An example of a DMARC record for the domain “example.com” might look like this:
_dmarc.example.com. IN TXT "v=DMARC1; p=reject; rua=mailto:firstname.lastname@example.org"
This record tells recipient servers that any email messages that fail SPF or DKIM checks should be rejected (the “p=” portion).
Additionally, the “rua” parameter specifies an email address where DMARC reports should be sent for analysis.
DMARC Records can help to improve the security of your email and reduce the likelihood that your domain will be used for phishing or spoofing attacks. They tend to give a good heads-up that someone is using your domain for sending spam, and allow you to make any notifications to your customers that may be necessary.
It’s important to note that DMARC requires both SPF and DKIM to be properly configured in order to function effectively. Make sure you have both.
In summary, properly configuring DMARC Records can help to enhance the security and deliverability of your email messages. By setting appropriate policies and regularly monitoring your DMARC reports, you can help to protect your domain from being used by spammers and scammers.
PTR Records, also known as reverse DNS records, are used to map an IP address to a domain name.
Many recipient servers will check the PTR record of the IP address that an email is coming from to verify that the email is coming from a legitimate server and not a spammer. It’s an additional check that works alongside your MX and A records to tell mail servers that the your server is the right one.
An example of a PTR record for the IP address 192.0.2.1 might look like this:
22.214.171.124.in-addr.arpa. IN PTR mail.example.com.
This tells recipient servers that the IP address 192.0.2.1 is associated with the domain name “mail.example.com”. When an email is received from this IP address, some recipient servers will perform a reverse DNS lookup on the IP address to verify that it matches the domain name in the PTR record.
Often, to configure your PTR record on a virtual private server, you’ll want to set the hostname of your VPS to the (sub)domain you’re using for your mail server. This isn’t always how it works though, so make sure you check with your hosting provider.
To properly configure PTR Records for your email server, you need to ensure that the IP address of your mail server matches the domain name in your PTR record.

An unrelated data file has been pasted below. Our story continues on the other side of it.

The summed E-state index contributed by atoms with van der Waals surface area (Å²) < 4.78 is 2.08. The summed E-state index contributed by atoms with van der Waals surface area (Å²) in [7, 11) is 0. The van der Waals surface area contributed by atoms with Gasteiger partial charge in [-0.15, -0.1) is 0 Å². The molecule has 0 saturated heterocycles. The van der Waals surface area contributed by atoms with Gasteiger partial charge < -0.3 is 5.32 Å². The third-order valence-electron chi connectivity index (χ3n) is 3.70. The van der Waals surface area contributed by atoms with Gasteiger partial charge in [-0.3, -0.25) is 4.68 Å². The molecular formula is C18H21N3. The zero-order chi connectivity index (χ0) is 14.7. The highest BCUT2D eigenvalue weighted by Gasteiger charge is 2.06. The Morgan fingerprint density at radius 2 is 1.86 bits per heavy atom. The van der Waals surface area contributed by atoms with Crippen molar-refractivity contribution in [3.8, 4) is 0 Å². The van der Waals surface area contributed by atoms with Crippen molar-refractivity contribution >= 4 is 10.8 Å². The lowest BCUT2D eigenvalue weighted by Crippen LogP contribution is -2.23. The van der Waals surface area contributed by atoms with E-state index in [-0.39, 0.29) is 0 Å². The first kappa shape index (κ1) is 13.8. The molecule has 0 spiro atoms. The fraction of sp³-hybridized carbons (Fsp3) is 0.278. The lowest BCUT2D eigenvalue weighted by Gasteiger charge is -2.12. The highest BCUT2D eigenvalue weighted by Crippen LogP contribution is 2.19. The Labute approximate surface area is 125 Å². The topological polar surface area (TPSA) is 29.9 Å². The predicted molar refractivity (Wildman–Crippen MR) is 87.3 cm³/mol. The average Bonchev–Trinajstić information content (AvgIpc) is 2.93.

It’s important to note that PTR Records are not always required. They are favored by some email servers and mail providers simply because they require a dedicated IP address in order to use. This helps to verify that you’re not a fly-by-night scammer or something like that. Not everyone uses them though.
In summary, correctly configuring PTR Records can help to improve the reputation of your email server and enhance the deliverability of your email messages. By ensuring that your PTR record matches the domain name of your mail server, you can help to reduce the likelihood that your emails will be marked as spam or rejected.
Best Practices for DNS & Mail Servers
Check Your DNS Records Periodically
You’re going to want to make sure you check your DNS records periodically. Records can be updated by someone, or you might forget that you made a change. Regularly checking on your records can really help if you have a mail server management team.
There are many free tools available online that can check your DNS records and alert you to any issues or inconsistencies. Some of these tools can even provide recommendations on how to improve your DNS record configuration.
Be Careful When Restricting Email
You’ll also want to carefully consider the policies that you set for SPF, DKIM, and DMARC Records. Setting overly strict policies can result in legitimate emails being marked as spam or rejected, while setting overly permissive policies can leave your domain vulnerable to phishing or spoofing attacks.
Ensure Proper Configuration
Additionally, you should ensure that all of your DNS records are properly configured and that there are no conflicting or duplicate records. This can be particularly important if you are migrating your email server or changing your domain name.
Mistakes can happen. It’s especially easy to overlook small changes with DNS since there can be a long delay between a record changing and you noticing the effects.
Finally, it’s important to ensure that all of your DNS records are kept secure and that only authorized personnel have access to them. This can help to prevent unauthorized changes or modifications to your DNS records that could potentially disrupt your email service.
Understanding and correctly configuring the DNS records for your email server is crucial for ensuring the proper delivery of your emails. By configuring the MX, SPF, DKIM, DMARC, and PTR records correctly, you can help to prevent your emails from being marked as spam, rejected, or lost in transit.
It’s important to keep in mind that DNS record configuration is not a one-time task, but an ongoing process that requires regular checking and updating. Changes to your email server configuration or domain name can also affect your DNS records and should be taken into consideration when updating your records.
By following the best practices outlined in this article and regularly monitoring your DNS records, you can help to ensure the reliable delivery of your email messages and protect your domain from security threats.
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David Selden-Treiman is Director of Operations and a project manager at Potent Pages. He specializes in custom web crawler development, website optimization, server management, web application development, and custom programming. Working at Potent Pages since 2012 and programming since 2003, David has extensive expertise solving problems using programming for dozens of clients. He also has extensive experience managing and optimizing servers, managing dozens of servers for both Potent Pages and other clients.